An article published on June 8th, 2016 by the University of Cambridge noted that a new record-holder for the tallest tree in the tropics is the same species as a tree used in the extremely popular game Minecraft. The trees in Minecraft proceed to follow standard growth patterns from saplings to mature trees. Care has been taken by game designers to adjust leaf color and the colors of the surrounding foliage to depict a certain setting. There are even provisions for dying or fallen trees which in the game are often covered in mushrooms and vines. Some of these decomposing trees will actually resprout and begin growth again as saplings. Trees available for planting are grouped into Acacia (Acacia spp.), Birch (Betula spp.), Oak (Quercus spp.) and Dark Oak (Q. spp), Jungle (no specific species), and Spruce (Picea spp.) species and can each be found and grown in a unique biome environment. Several of these tree species (i.e. Acacia, Oak) are also researched here at Purdue.
In the game, a Yellow meranti (Shorea faguetiana or Shorea acuminatissima); also known as the Philippine mahogany, is one of the selections available for use. This species is native to Indonesia, Malaysia, the Philippines, and Thailand but is severely threatened by habitat loss and destruction. Yellow meranti can grow upwards of 200 ft tall and greater than 6 ft in diameter. The wood from the tree is lightweight, durable, and has been used for everything from light furniture to crates. The wood more often than not also contains figure which makes it a valuable commodity in the veneer industry as well.
The spotlight has been put on Minecraft after the recent discovery of a 294 ft tall Yellow meranti tree growing in the Maliau Basin Conservation Area in Malaysia. This area is one of the few regions on earth where pristine rainforest ecosystems are being actively monitored and protected. This tree is actually growing on a downhill slope thus its actual height has been recorded as 299 ft. This tree is slightly taller than the previous record and makes it the “unofficial” tallest tree in the Tropics.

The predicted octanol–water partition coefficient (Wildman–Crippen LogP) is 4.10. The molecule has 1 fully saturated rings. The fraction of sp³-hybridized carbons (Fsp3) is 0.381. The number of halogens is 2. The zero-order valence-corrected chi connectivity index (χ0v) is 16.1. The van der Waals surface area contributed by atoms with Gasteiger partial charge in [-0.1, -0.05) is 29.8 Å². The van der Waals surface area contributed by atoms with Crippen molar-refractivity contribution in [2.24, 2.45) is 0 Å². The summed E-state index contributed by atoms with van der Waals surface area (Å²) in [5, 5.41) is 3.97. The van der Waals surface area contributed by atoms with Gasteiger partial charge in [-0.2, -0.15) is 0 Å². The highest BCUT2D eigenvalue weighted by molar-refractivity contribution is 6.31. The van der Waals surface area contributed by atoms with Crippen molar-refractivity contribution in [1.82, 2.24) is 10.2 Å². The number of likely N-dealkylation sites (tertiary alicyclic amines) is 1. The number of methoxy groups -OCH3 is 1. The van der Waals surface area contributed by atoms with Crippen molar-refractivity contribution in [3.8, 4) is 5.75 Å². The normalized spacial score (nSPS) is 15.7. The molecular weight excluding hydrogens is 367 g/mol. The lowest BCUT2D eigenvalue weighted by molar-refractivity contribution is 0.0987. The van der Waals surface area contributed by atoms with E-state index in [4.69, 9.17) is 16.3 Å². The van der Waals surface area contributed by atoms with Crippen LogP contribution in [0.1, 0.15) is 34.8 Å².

The use of actual tree species that require maintenance in a game that has player numbers in the millions to help inform the young and old alike about the value of trees and some of the different species is genius.
More than 12 million people play Minecraft on the PC, 9 million people play on Xbox, and 6 million people play it on the iPad, iPod, or Android. More than 20,000 people buy the game daily, 3.2 million people log on and play it each day (on all of the versions), and 5 people per second buy the game. Thus, nearly 28 million people own the game and more than 1 million are logged in at any given time day or night. All of these individuals are being taught about trees and how to maintain them without even realizing how much they have learned. With news of a movie version of Minecraft being scripted, untold numbers of movie goers will likely buy the game beforehand and learn even more about trees.
The Malaysian government is extremely proud of the potential world record discovery within their forests and seek to highlight the importance of maintaining the biodiversity within the country. Their collaboration with the Natural Environment Research Council (NERC), Cambridge University, the Sabah Forestry Department, the South-East Asia Rainforest Research Partnership and the NERC Airborne Remote Sensing Facility has been extremely fortuitous. Future plans are to protect and restore a huge tract of heavily logged forest east of where this Yellow meranti tree was found.
For more information on Malaysia’s potentially record-breaking tree, check out Cambridge University’s article Minecraft tree “probably” the tallest tree in the Tropics.
Minecraft tree “probably” the tallest tree in the Tropics Research Article- Cambridge University
Tree – Foliage colors – Minecraft Wiki
Sale Stats – Minecraft
Getting Started With Minecraft – Minecraft101
Yellow Meranti – The Wood Database
Dr. Shaneka Lawson, USDA Forest Service/HTIRC Research Plant Physiologist/Adjunct Assistant Professor
Purdue University Department of Forestry and Natural Resources